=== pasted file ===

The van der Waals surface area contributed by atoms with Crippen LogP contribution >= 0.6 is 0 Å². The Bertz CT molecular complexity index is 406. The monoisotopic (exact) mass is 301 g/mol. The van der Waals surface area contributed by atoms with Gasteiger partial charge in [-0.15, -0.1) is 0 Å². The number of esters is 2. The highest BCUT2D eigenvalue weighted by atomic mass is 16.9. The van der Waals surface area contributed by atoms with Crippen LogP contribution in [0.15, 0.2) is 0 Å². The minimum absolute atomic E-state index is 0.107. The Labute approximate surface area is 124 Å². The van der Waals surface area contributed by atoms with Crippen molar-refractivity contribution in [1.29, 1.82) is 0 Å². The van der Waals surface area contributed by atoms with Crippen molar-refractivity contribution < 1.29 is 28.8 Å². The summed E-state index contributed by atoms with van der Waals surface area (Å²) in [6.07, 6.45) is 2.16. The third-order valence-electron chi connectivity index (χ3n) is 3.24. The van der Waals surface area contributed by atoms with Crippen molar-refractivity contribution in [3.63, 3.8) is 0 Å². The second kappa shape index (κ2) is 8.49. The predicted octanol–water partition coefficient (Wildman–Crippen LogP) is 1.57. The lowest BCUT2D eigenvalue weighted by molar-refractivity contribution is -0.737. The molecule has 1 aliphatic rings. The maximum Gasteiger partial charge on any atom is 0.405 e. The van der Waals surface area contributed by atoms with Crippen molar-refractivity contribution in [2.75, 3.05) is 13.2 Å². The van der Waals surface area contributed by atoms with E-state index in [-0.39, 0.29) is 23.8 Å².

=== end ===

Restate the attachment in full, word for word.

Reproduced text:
The van der Waals surface area contributed by atoms with Crippen LogP contribution >= 0.6 is 0 Å². The Bertz CT molecular complexity index is 406. The monoisotopic (exact) mass is 301 g/mol. The van der Waals surface area contributed by atoms with Gasteiger partial charge in [-0.15, -0.1) is 0 Å². The number of esters is 2. The highest BCUT2D eigenvalue weighted by atomic mass is 16.9. The van der Waals surface area contributed by atoms with Crippen LogP contribution in [0.15, 0.2) is 0 Å². The minimum absolute atomic E-state index is 0.107. The Labute approximate surface area is 124 Å². The van der Waals surface area contributed by atoms with Crippen molar-refractivity contribution in [1.29, 1.82) is 0 Å². The van der Waals surface area contributed by atoms with Crippen molar-refractivity contribution < 1.29 is 28.8 Å². The summed E-state index contributed by atoms with van der Waals surface area (Å²) in [6.07, 6.45) is 2.16. The third-order valence-electron chi connectivity index (χ3n) is 3.24. The van der Waals surface area contributed by atoms with Crippen molar-refractivity contribution in [3.63, 3.8) is 0 Å². The second kappa shape index (κ2) is 8.49. The predicted octanol–water partition coefficient (Wildman–Crippen LogP) is 1.57. The lowest BCUT2D eigenvalue weighted by molar-refractivity contribution is -0.737. The molecule has 1 aliphatic rings. The maximum Gasteiger partial charge on any atom is 0.405 e. The van der Waals surface area contributed by atoms with Crippen molar-refractivity contribution in [2.75, 3.05) is 13.2 Å². The van der Waals surface area contributed by atoms with E-state index in [-0.39, 0.29) is 23.8 Å².